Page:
Emergency Power Source Uses Sodium Or Urine
Portable battery charger developed for military use runs on saltwater and urine…
South Korean battery makers have developed a renewable battery charger based on 2,000 year old technology that generates power from saltwater or urine. The power generated by the portable emergency power source is sufficient to power a laptop for more than four hours, claim the maker.
MetalCell was designed for military use. The growing number of high-tech devices being used on the battlefield has soldier’s relying more heavily on electronics, and when these devices fail it can mean the difference between life and death.
MetallCell Emergency Power Source
MetalCell is compact enough to be carried by hand or in a rucksack, it’s also rugged enough to be stowed away for years awaiting that precious moment it’s needed.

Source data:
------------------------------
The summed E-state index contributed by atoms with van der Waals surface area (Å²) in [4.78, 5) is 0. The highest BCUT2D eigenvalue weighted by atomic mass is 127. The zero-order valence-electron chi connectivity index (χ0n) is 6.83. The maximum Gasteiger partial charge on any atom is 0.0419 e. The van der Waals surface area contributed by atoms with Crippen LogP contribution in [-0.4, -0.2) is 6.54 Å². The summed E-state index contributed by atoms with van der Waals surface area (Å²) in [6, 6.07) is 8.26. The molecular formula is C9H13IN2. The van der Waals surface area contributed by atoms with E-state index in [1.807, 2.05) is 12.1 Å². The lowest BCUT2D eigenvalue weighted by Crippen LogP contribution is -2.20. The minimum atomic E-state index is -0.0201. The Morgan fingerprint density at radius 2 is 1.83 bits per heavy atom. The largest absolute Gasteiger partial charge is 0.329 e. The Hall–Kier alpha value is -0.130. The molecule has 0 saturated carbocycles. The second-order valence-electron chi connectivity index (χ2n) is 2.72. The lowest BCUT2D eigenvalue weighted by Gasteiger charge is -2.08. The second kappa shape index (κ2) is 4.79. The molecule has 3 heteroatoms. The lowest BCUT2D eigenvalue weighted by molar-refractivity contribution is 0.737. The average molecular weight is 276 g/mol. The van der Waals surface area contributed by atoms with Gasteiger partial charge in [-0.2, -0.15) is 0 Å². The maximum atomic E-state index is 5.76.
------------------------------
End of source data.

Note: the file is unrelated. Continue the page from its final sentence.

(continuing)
MetalCell’s design is relatively simple; a small rugged box with magnesium plates inside. The device works by yielding the low-voltage power produced when sodium reacts with magnesium.
The idea is that soldiers will always have source of sodium. Those in the field have salt in their Meal, Ready-to-Eat packages, failing that urine could also be used to power the device says Art Morgan, CEO of the Northern Virginia-based company SEG Inc., which represents the product in the United States.
“You can pack away the device and let it sit for years until you need it,” Morgan says.
The concept is similar to ancient technology, known as the Bagdad battery, that some anthropologists believe was developed in Iraq thousands of years ago. Nobody knows how these batteries were used.
The standard MetalCell model costs about $200 and can be recharged with salt water until the magnesium plates deteriorate. The company is also marketing disposable models that are cheaper — about $120 — and come with salt tablets.
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